A foreign policy disaster is looming along the southern U.S. border, involving the treatment of asylum applicants—not from various South American trouble spots this time, but rather from Vladimir Putin’s Russia.
The appalling details are spelled out in a front-page story by Miriam Jordan in Tuesday’s New York Times. It’s about a married couple, Mariia Shemiatina and Boris Shevchuk, both practicing physicians in Russia, who faced arrest for posting criticisms of Putin’s war in Ukraine. They fled to Mexico, drove to a U.S. port of entry, turned over their passports, requested asylum—and found themselves handcuffed, shackled, sent to separate immigration detention centers, treated horribly by guards, and hit up by a judge for a $30,000 bond as a condition for their release.
Their story had a happy ending: A lawyer got the bond reduced to $10,000 and raised the money to pay it from donors, who also found the couple a place to stay. But the tale, the Times tells us, is not unusual.
Putin’s invasion of Ukraine this past February, and his subsequent crackdown on all critics, unleashed a massive exodus. This year, over 21,000 Russians have applied for asylum in the U.S.—up from a mere 467 in 2020. Most of the freedom-seekers wind up in “cold, windowless” detention centers for months, without access to lawyers or to their own possessions, including laptops or cellphones holding evidence of their political persecution back home. These items are crucial to their cases for asylum, but guards confiscate them.
“I came to realize,” Shevchuk told the Times, “that I had left Russia for a place that was just like Russia.”
This is the acrid catastrophe smoldering in the dungeons run by U.S. Immigration and Customs Enforcement. The case of the two doctors and many other all-too-similar cases are appalling not just on their own standing but for the image of America that they broadcast to the rest of the world.
President Biden has frequently portrayed international politics as a competition between democracy and authoritarianism, seeing the main task of U.S. foreign policy as proving that American democracy can solve “big problems” and provide a better life for its citizens. “That’s what’s at stake here,” he said at a press conference in March 2021. “We have to demonstrate that democracies work.” At a NATO conference the next day, Secretary of State Antony Blinken elaborated on the point: “If we stand up for the free and open system that we know provides the best conditions for human ingenuity, dignity, and connection—we’re confident that we can outcompete China or anyone else on the playing field.”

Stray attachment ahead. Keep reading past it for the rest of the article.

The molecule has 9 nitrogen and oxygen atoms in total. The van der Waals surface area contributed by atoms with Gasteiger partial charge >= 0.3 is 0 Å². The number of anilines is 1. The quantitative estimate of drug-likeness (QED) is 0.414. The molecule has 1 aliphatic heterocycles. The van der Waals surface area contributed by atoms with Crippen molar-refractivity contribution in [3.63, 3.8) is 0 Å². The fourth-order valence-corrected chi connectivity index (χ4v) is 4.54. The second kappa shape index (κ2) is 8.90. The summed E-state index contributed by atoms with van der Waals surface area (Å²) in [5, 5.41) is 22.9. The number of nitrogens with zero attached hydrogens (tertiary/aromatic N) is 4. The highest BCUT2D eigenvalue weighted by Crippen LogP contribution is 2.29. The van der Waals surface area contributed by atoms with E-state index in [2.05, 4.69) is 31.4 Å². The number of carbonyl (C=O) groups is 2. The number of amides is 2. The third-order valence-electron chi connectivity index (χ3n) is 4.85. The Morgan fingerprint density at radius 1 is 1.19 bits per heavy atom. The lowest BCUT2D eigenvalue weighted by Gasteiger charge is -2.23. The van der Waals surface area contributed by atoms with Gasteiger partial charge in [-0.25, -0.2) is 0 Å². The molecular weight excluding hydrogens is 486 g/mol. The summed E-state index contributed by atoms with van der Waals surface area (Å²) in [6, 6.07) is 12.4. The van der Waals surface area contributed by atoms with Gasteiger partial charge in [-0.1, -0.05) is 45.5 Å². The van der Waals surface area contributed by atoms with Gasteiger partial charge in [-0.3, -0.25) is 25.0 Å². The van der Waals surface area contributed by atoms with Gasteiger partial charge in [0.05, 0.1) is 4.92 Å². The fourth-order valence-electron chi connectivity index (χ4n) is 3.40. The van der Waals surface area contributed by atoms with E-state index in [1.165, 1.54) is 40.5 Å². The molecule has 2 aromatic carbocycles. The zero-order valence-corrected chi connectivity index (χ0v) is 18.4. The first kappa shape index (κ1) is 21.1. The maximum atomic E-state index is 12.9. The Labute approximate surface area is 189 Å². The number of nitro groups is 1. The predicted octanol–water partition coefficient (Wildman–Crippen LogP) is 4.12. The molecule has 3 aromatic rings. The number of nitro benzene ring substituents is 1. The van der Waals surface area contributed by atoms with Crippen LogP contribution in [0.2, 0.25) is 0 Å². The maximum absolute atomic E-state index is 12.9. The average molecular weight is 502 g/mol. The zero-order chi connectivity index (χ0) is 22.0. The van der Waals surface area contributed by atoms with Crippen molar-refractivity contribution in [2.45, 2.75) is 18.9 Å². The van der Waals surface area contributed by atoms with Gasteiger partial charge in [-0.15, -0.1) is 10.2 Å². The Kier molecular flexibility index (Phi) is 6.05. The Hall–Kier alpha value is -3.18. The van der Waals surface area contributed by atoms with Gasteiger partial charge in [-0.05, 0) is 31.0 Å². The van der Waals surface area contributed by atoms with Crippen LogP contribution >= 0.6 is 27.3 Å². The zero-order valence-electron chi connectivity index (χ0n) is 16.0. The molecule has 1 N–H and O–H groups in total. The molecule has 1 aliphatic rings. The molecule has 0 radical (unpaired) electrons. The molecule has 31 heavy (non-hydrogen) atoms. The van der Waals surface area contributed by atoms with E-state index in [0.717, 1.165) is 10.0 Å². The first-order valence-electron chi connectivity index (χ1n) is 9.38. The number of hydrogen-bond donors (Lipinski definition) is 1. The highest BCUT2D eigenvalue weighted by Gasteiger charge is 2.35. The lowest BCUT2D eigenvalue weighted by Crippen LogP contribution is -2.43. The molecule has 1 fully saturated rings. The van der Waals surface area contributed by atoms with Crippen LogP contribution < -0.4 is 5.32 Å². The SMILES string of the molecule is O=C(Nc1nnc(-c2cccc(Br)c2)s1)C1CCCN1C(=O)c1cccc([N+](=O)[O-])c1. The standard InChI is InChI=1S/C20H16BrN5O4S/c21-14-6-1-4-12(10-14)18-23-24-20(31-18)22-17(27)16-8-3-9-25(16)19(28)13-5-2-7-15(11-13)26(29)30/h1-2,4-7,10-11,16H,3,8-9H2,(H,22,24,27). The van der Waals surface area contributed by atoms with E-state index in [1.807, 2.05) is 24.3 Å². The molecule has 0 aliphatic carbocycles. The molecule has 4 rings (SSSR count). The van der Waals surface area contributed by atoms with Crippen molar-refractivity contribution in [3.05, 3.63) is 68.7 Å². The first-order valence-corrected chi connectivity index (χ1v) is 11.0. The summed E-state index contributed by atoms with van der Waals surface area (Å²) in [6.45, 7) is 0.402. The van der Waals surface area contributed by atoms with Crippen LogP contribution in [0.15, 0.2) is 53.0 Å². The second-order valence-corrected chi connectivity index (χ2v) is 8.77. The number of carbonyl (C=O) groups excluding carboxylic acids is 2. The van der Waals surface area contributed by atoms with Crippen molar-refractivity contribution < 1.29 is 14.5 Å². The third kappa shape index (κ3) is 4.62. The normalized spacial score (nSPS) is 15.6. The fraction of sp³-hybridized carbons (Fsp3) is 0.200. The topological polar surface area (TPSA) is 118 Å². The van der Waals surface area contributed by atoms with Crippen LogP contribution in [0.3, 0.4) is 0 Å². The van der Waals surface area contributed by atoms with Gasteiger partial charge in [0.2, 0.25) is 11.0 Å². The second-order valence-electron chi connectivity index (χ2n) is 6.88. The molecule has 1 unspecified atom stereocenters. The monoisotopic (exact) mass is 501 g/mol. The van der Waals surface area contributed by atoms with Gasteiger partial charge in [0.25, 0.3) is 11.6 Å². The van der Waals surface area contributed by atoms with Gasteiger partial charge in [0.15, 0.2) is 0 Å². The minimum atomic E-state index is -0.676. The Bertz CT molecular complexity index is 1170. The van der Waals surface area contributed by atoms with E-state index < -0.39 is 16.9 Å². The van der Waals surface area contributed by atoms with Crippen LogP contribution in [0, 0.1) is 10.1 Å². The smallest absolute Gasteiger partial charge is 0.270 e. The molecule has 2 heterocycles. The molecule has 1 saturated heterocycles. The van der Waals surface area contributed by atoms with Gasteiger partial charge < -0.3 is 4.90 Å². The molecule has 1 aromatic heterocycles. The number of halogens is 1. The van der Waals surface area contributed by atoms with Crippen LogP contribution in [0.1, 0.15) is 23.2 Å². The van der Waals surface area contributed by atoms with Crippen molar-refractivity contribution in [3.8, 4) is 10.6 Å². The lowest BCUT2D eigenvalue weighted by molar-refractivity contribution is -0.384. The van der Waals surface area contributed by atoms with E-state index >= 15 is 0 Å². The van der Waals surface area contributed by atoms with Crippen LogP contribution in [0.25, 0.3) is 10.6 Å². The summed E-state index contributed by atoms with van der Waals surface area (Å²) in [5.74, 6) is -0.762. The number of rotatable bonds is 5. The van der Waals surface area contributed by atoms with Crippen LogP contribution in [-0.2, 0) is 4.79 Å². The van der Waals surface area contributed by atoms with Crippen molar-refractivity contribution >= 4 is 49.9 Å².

Biden was speaking in the context of a vast infrastructure bill that he was pitching to Congress. Blinken was trying to rouse the foreign ministers of the Western military alliance whose confidence and unity had been shaken in the previous four years of Donald Trump’s presidency. But a nation’s—and a political system’s—appeal, or lack thereof, can also be “demonstrated” in smaller forums: for instance, in the way it treats individuals appealing for asylum.
Many of the Russians fleeing Putin’s tyranny—a brain drain amounting to nearly 1 million people—may someday return to their homeland and help rebuild a new Russia from the rubble of what Putin has ravaged. It would be good—it would be in our national security interests—if they had fond memories of their time in the U.S., saw our political system as something to emulate (in their own way), or at the very least viewed us as partners (in certain realms), not as hostile rivals or enemies.
In 1994, at a celebration of his 90th birthday, the legendary diplomat George Kennan—the architect of America’s “containment” policy during the Cold War—said, “It is primarily by example, never by precept, that a country such as ours exerts its most useful influence beyond its borders … unless we preserve the quality, the vigor, and the morale of our own society, we will be of little use to anyone at all.”
Back during the darkest days of the Cold War, in the 1950s and early ’60s, Moscow’s propagandists would answer critiques of their human-rights abuses by shouting, “What about the Negroes lynched in Mississippi?” We should not allow Putin or Xi Jinping or any other authoritarian leader to deal with complaints about their abuses by asking, “What about the asylum-seekers held in your immigration prisons?”
President Dwight Eisenhower sent federal troops to enforce school integration laws in Mississippi because his diplomats told him the racist riots were damaging U.S. foreign policy. For the same reason, President Biden should drastically overhaul ICE.